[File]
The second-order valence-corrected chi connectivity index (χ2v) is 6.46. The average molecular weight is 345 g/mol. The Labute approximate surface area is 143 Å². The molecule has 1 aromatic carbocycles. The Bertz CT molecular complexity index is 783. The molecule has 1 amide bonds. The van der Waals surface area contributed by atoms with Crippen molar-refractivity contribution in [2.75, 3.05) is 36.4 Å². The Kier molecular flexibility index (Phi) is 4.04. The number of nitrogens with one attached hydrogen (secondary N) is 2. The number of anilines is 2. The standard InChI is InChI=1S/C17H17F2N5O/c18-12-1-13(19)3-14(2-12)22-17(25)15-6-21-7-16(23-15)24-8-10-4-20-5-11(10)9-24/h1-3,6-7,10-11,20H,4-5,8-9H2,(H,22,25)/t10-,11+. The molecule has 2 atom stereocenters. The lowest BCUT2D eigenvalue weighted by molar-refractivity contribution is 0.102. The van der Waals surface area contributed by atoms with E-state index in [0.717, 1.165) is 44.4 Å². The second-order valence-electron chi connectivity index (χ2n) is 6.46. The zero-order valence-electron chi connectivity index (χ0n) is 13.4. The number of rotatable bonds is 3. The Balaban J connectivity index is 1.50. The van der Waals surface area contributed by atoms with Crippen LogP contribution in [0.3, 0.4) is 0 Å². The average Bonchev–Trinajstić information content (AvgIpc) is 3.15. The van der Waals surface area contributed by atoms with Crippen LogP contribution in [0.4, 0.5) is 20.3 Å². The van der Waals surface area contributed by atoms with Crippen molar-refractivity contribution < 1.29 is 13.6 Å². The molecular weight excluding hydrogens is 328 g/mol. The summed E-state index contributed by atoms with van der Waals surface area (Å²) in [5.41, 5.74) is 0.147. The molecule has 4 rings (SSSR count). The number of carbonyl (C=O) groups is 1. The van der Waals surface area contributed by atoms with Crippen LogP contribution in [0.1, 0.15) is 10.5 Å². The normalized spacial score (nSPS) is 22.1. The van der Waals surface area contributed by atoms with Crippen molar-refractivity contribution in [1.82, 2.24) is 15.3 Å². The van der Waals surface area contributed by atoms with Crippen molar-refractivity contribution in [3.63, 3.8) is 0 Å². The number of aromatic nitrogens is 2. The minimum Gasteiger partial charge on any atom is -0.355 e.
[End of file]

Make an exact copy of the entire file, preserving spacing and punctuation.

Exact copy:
The second-order valence-corrected chi connectivity index (χ2v) is 6.46. The average molecular weight is 345 g/mol. The Labute approximate surface area is 143 Å². The molecule has 1 aromatic carbocycles. The Bertz CT molecular complexity index is 783. The molecule has 1 amide bonds. The van der Waals surface area contributed by atoms with Crippen molar-refractivity contribution in [2.75, 3.05) is 36.4 Å². The Kier molecular flexibility index (Phi) is 4.04. The number of nitrogens with one attached hydrogen (secondary N) is 2. The number of anilines is 2. The standard InChI is InChI=1S/C17H17F2N5O/c18-12-1-13(19)3-14(2-12)22-17(25)15-6-21-7-16(23-15)24-8-10-4-20-5-11(10)9-24/h1-3,6-7,10-11,20H,4-5,8-9H2,(H,22,25)/t10-,11+. The molecule has 2 atom stereocenters. The lowest BCUT2D eigenvalue weighted by molar-refractivity contribution is 0.102. The van der Waals surface area contributed by atoms with E-state index in [0.717, 1.165) is 44.4 Å². The second-order valence-electron chi connectivity index (χ2n) is 6.46. The zero-order valence-electron chi connectivity index (χ0n) is 13.4. The number of rotatable bonds is 3. The Balaban J connectivity index is 1.50. The van der Waals surface area contributed by atoms with Crippen LogP contribution in [0.3, 0.4) is 0 Å². The average Bonchev–Trinajstić information content (AvgIpc) is 3.15. The van der Waals surface area contributed by atoms with Crippen LogP contribution in [0.4, 0.5) is 20.3 Å². The van der Waals surface area contributed by atoms with Crippen molar-refractivity contribution < 1.29 is 13.6 Å². The molecular weight excluding hydrogens is 328 g/mol. The summed E-state index contributed by atoms with van der Waals surface area (Å²) in [5.41, 5.74) is 0.147. The molecule has 4 rings (SSSR count). The number of carbonyl (C=O) groups is 1. The van der Waals surface area contributed by atoms with Crippen LogP contribution in [0.1, 0.15) is 10.5 Å². The normalized spacial score (nSPS) is 22.1. The van der Waals surface area contributed by atoms with Crippen molar-refractivity contribution in [1.82, 2.24) is 15.3 Å². The van der Waals surface area contributed by atoms with Crippen molar-refractivity contribution in [3.63, 3.8) is 0 Å². The number of aromatic nitrogens is 2. The minimum Gasteiger partial charge on any atom is -0.355 e.